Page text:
Showing Collections: 1 - 10 of 34
Hermann Hugo Paul Haupt, a Semitic scholar and one of the pioneers of Assyriology in the United States, was born in 1858, in Gorlitz, Germany. This collection consists of one volume of handwritten course notes made during Haupt's summer studies in 1877.
The collection consists of two notebooks containing Marbes' translation into German of Oliver Goldsmith's play, The Good-hearted Man. Marbes made the translation in 1872 while a student at the Fredric Noelle Trade School in Osnabruck, Germany.
Johann Siegfried Hufnagel (1724-1795) was a German parson and entomologist (lepidopterist). This item is a manuscript on the classification of butterflies and moths, in the tradition of the schemata proposed by Hufnagel and illustrated with ten original hand-coloured illustrations of butterflies. The item was once owned by Freiherr von Malsen-Ponickau or Cordula [?] Ponickau, or both. This manuscript was approximately created in 1780. The creator is unknown.
This collection contains seventeen postcards published by the Central Museum of the Revolution in Moscow, printed in Leningrad in approximately 1932. There is no biographical or historical information available on the creator at this time.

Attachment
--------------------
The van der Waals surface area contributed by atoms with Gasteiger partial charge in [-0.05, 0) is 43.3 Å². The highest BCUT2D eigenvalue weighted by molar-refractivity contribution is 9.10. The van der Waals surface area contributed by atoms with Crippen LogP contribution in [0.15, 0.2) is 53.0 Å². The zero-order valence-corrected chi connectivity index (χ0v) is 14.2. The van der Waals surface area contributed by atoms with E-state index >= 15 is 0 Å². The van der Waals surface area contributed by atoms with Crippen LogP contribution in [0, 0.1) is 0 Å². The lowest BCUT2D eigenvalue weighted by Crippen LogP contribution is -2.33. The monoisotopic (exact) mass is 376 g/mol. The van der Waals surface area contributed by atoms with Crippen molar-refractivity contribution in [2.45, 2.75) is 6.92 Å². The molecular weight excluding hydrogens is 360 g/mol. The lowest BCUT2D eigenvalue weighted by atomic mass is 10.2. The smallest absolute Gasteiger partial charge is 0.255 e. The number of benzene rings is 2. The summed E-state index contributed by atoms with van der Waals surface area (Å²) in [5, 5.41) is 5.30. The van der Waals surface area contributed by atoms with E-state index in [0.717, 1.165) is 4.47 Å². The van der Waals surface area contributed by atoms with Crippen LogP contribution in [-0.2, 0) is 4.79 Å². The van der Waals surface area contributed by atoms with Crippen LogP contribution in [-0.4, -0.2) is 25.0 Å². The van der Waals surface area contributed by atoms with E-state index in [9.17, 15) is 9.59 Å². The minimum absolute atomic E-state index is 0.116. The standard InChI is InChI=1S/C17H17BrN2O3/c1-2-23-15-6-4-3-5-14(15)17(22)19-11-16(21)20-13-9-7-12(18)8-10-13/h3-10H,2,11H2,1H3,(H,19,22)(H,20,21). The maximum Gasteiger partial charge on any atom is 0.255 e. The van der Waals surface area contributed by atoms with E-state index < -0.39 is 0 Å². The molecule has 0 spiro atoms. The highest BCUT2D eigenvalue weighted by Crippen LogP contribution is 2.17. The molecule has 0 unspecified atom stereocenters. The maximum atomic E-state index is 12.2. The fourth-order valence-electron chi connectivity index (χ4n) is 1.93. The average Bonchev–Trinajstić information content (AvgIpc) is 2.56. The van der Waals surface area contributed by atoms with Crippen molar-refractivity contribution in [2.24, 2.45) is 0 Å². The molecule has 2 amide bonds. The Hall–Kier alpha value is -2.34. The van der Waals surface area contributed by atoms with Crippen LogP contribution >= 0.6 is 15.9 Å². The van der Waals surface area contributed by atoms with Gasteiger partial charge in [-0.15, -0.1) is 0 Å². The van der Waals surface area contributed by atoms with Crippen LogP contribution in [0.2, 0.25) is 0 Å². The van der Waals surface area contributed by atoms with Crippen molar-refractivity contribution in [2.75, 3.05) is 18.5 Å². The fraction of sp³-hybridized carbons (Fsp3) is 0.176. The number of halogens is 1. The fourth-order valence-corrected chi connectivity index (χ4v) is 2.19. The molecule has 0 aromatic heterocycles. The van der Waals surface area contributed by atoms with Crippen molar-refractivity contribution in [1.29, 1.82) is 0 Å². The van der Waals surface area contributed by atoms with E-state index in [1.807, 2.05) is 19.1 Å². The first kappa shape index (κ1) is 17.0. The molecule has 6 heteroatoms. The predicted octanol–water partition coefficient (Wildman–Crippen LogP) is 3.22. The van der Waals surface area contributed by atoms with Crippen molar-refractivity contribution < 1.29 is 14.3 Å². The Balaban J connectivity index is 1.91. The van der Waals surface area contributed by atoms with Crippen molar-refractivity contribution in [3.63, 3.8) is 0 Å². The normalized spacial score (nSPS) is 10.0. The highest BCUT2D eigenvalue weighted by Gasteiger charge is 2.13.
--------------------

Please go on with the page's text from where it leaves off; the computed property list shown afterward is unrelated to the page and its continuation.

Two volumes of notes taken in the 19th century on Geistenberg's letters (1760-1800).
Ferdinand Jandrisevits of of Bergenland, Austria was born October 1, 1906 and died February 11, 1984. This collection consists of 1 card and 2 letters dated 1935 from Ferdinand Jandrisevits of Bergenland, Austria to family in Pennsylvania.
This collection consists of a vellum manuscript written in German and signed in 1369. A second item in the collection is a wax seal most likely used to officially close the document.
Final handwritten draft of Vom Werden deutscher Filmkunst by Oskar Kalbus, including a printed version of Volume I
This collection contains a hardback handwritten copy of Oskar Kalbus's Vom Werden deutscher Filmkunst, Volumes I and II. This draft, composed in approximately 1935, is the first attempt at an extensive account of German cinema. The manuscript is divided into two volumes concerning silent films and sound films, respectively.
Ludwig Pietsch (1824–1911), a German critic, and Theodor Fontane (1819–1898), a German writer, maintained a long friendship. The Fontane-Pietsch collection consist of photographs, newspaper clippings and letters from 1845-approximately 1898. There is also an article describing the Fontane-Pietsch correspondence dated 1977. The collection is in German, though some English translations have been made.